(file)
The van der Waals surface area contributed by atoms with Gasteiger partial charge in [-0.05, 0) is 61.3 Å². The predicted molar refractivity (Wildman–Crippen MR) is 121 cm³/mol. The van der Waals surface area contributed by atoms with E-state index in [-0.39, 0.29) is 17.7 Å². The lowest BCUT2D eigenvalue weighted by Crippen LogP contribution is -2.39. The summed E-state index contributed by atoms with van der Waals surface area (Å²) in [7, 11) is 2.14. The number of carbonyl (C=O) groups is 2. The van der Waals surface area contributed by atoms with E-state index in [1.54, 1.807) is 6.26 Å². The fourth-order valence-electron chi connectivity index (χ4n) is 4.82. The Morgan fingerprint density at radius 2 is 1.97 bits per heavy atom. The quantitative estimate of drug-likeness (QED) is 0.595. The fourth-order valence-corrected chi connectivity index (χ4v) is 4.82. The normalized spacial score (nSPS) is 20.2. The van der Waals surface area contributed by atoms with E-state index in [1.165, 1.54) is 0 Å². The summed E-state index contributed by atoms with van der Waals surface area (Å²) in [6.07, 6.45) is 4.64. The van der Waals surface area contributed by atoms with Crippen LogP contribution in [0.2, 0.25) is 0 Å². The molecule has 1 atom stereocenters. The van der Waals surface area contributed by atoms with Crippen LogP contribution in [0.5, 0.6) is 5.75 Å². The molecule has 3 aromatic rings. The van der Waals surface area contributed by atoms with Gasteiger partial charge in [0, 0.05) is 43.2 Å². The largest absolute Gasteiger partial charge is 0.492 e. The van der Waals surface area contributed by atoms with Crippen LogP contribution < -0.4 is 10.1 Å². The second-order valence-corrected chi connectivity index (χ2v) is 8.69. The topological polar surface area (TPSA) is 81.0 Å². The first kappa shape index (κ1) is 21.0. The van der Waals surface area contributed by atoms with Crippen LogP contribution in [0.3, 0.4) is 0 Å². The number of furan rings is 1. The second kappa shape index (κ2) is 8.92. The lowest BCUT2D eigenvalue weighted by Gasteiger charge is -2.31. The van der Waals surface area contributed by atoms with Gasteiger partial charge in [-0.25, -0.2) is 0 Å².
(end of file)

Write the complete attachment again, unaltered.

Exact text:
The van der Waals surface area contributed by atoms with Gasteiger partial charge in [-0.05, 0) is 61.3 Å². The predicted molar refractivity (Wildman–Crippen MR) is 121 cm³/mol. The van der Waals surface area contributed by atoms with E-state index in [-0.39, 0.29) is 17.7 Å². The lowest BCUT2D eigenvalue weighted by Crippen LogP contribution is -2.39. The summed E-state index contributed by atoms with van der Waals surface area (Å²) in [7, 11) is 2.14. The number of carbonyl (C=O) groups is 2. The van der Waals surface area contributed by atoms with E-state index in [1.54, 1.807) is 6.26 Å². The fourth-order valence-electron chi connectivity index (χ4n) is 4.82. The Morgan fingerprint density at radius 2 is 1.97 bits per heavy atom. The quantitative estimate of drug-likeness (QED) is 0.595. The fourth-order valence-corrected chi connectivity index (χ4v) is 4.82. The normalized spacial score (nSPS) is 20.2. The van der Waals surface area contributed by atoms with E-state index in [1.165, 1.54) is 0 Å². The summed E-state index contributed by atoms with van der Waals surface area (Å²) in [6.07, 6.45) is 4.64. The van der Waals surface area contributed by atoms with Crippen LogP contribution in [0.2, 0.25) is 0 Å². The molecule has 1 atom stereocenters. The van der Waals surface area contributed by atoms with Crippen LogP contribution in [0.5, 0.6) is 5.75 Å². The molecule has 3 aromatic rings. The van der Waals surface area contributed by atoms with Gasteiger partial charge in [0, 0.05) is 43.2 Å². The largest absolute Gasteiger partial charge is 0.492 e. The van der Waals surface area contributed by atoms with Crippen LogP contribution < -0.4 is 10.1 Å². The second-order valence-corrected chi connectivity index (χ2v) is 8.69. The topological polar surface area (TPSA) is 81.0 Å². The first kappa shape index (κ1) is 21.0. The van der Waals surface area contributed by atoms with Crippen LogP contribution in [0.3, 0.4) is 0 Å². The number of furan rings is 1. The second kappa shape index (κ2) is 8.92. The lowest BCUT2D eigenvalue weighted by Gasteiger charge is -2.31. The van der Waals surface area contributed by atoms with Gasteiger partial charge in [-0.25, -0.2) is 0 Å².